It’s ironic: Paradise Valley is a pretty good place to ride a bike most of the time. Yet the town wears that status begrudgingly. The town’s government and residents seem united in a hatred of cyclists.
There is simply no other way to interpret their actions.
Paradise Valley Bike Resources Go Off the Map
More than a year ago, I noticed that every scrap of information about Paradise Valley and its bike infrastructure had disappeared from the MAG Bikeways Map. Now, this map is one of the most-valuable resources for anyone who rides a bike in the Phoenix area. That’s particularly true for roadies who scour it for the best bike infrastructure – especially bike lanes and stuff like the Rio Salado bike path.
I finally have a definitive answer about this from a MAG employee: Paradise Valley residents wanted the information removed from the map. They lobbied town officials for this change, and then town officials carried it to the Maricopa Association of Governments.
Poof. No more Paradise Valley bike information.
If the town of Paradise Valley receives any public money from Maricopa County or any other regional agency, the tap should be turned off. This sets a precedent that any other town could follow. No government agency should be allowed to withhold information — especially about transportation infrastructure — from residents.
Paradise Valley Bans Bikes from a Construction Area
In July of 2020, a Facebook thread popped up alleging that bikes were not allowed to use a road that was under construction.
“Now they are not only prohibiting bikes from using the normal traffic lane, they have also stationed an off duty policeman there to prevent cyclists from using the sidewalk,” the original poster said.
I couldn’t find a single law allowing this. In all my time riding in Arizona cities, I’ve seen many closed bike lanes (and sidewalks, but bikes really shouldn’t ride on sidewalks anyway).
Every time I’ve encountered closed bike lanes, there was signage indicating that bikes can use the car lane. That is the way road closures work.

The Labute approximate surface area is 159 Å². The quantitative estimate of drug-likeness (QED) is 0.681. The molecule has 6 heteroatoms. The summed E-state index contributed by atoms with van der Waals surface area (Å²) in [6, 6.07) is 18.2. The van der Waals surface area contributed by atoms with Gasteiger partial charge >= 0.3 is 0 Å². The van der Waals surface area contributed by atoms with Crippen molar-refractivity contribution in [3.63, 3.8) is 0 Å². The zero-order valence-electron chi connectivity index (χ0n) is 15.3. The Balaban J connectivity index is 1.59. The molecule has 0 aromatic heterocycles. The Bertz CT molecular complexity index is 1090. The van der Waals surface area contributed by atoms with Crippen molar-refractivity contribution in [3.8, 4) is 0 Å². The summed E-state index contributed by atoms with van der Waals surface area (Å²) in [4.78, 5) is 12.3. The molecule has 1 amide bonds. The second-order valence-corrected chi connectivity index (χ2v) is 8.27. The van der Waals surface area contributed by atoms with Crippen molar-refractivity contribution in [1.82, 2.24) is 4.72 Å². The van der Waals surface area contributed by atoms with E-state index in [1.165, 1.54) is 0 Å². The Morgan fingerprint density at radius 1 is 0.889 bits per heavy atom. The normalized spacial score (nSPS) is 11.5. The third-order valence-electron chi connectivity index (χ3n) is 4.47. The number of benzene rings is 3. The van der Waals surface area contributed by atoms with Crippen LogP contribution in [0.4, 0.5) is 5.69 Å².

I have never seen an off-duty police officer preventing bikes from using a lane.
Also, I saw a police officer enforcing this during a recent ride through PV. The officer instructed cyclists not to turn onto 68th Street as they headed east on Hummingbird Drive. It might still be going on. (I didn’t see an officer on my Sept. 1, 2020 ride.)
I could find no precedent for other Arizona towns taking any action like this.
What This Tells Us About Paradise Valley and Bikes
Clearly, Paradise Valley would put a gated wall around its borders if it could. And bicyclists are persona non grata.
Paradise Valley gonna Paradise Valley, I guess. If the town is that hostile toward cyclists, who smarter municipalities recognize as a valuable demographic, I wonder who else is impacted by its insular policies. Its population of about 15,000 should think about how this looks in the current political climate.
And its elected officials should definitely remember that, if they run for higher office, people like me will be all too happy to remind them of their actions.
There’s not much recourse. But if any like-minded cyclists out there would like to team up for a “Map Every Single Paradise Valley Bike Route and Share It EVERYWHERE” project, just let me know. I’ve got a GPS and I know how to use it!
Have you had any problems as a cyclist in Paradise Valley? Tell me about it in the comments.